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Figure 3. The most important intermolecular contacts in the crystal structure of 8.
Figure 3. The most important intermolecular contacts in the crystal structure of 8.
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Figure 4. Packing of the molecular units along ac and bc planes in 8.
Figure 4. Packing of the molecular units along ac and bc planes in 8.
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Figure 5. Hirshfeld surfaces of 8.
Figure 5. Hirshfeld surfaces of 8.
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Figure 6. Intermolecular contacts and their percentages in 8.
Figure 6. Intermolecular contacts and their percentages in 8.
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Figure 7. Fingerprint plots (A) and decomposed dnorm maps (B) of short contacts in 8.
Figure 7. Fingerprint plots (A) and decomposed dnorm maps (B) of short contacts in 8.
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Figure 8. Correlations between bond distances, and ρ(r) (A) and Eint. (B).
Figure 8. Correlations between bond distances, and ρ(r) (A) and Eint. (B).
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Table 1. Crystal data.
Table 1. Crystal data.
empirical formulaC35H31ClFFeN5O2
temp (K)170(2)
λ (Å)0.71073
cryst systTriclinic
space groupP 1 ¯
a (Å)9.1442(2)
b (Å)12.0872(3)
c (Å)14.1223(4)
β (deg)97.4190(10)
ρcalc (Mg/m3)1.485
μ(Mo Kα) (mm−1)0.647
No. reflns.25,941
Unique reflns.7033
Completeness to θ = 25.242°98.8%
GOOF (F2)1.069
R1a (I ≥ 2σ)0.0398
wR2b (I ≥ 2σ)0.0916
aR1 = Σ||Fo| − |Fc||/Σ|Fo|. b wR2 = {Σ[w(Fo2Fc2)2]/Σ[w(Fo2)2]}1/2.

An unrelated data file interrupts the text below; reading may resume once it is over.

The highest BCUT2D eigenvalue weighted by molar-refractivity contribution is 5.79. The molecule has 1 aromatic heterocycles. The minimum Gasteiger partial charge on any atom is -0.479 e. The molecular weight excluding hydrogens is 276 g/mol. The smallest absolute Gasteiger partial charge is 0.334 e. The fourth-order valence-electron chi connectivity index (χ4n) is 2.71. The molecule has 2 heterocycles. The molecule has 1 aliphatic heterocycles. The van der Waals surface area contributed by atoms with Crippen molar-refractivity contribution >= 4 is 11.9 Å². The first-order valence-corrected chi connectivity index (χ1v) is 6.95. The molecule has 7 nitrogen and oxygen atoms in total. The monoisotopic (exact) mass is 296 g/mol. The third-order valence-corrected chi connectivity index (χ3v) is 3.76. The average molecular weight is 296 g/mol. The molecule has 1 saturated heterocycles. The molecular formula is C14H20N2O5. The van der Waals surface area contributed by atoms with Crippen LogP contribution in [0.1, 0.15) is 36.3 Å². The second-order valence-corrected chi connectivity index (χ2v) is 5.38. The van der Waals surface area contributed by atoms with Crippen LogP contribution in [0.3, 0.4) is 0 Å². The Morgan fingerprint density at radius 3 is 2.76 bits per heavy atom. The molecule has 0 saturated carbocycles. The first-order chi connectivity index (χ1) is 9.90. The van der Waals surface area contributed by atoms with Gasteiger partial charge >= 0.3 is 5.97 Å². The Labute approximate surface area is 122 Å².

Table 2. Selected bond lengths [Å] and angles [°] for 8.
Table 2. Selected bond lengths [Å] and angles [°] for 8.
Table 3. Hydrogen bonds for 8 [Å and °].
Table 3. Hydrogen bonds for 8 [Å and °].
Symm. codes: #1 −x + 2,−y + 1,−z + 2 #2 x,y + 1,z.
Table 4. Short contacts and their distances (Å).
Table 4. Short contacts and their distances (Å).
Table 5. AIM topological parameters (a.u.) for the Fe–C interactions.
Table 5. AIM topological parameters (a.u.) for the Fe–C interactions.
Bondρ(r)G(r)V(r)Eint aH(r)V(r)/G(r)
FeCP a
FeCP b
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Altowyan, M.S.; Soliman, S.M.; Haukka, M.; Al-Shaalan, N.H.; Alkharboush, A.A.; Barakat, A. Synthesis and Structure Elucidation of Novel Spirooxindole Linked to Ferrocene and Triazole Systems via [3 + 2] Cycloaddition Reaction. Molecules 2022, 27, 4095.

AMA Style

Altowyan MS, Soliman SM, Haukka M, Al-Shaalan NH, Alkharboush AA, Barakat A. Synthesis and Structure Elucidation of Novel Spirooxindole Linked to Ferrocene and Triazole Systems via [3 + 2] Cycloaddition Reaction. Molecules. 2022; 27(13):4095.

Chicago/Turabian Style

Altowyan, Mezna Saleh, Saied M. Soliman, Matti Haukka, Nora Hamad Al-Shaalan, Aminah A. Alkharboush, and Assem Barakat. 2022. "Synthesis and Structure Elucidation of Novel Spirooxindole Linked to Ferrocene and Triazole Systems via [3 + 2] Cycloaddition Reaction" Molecules 27, no. 13: 4095.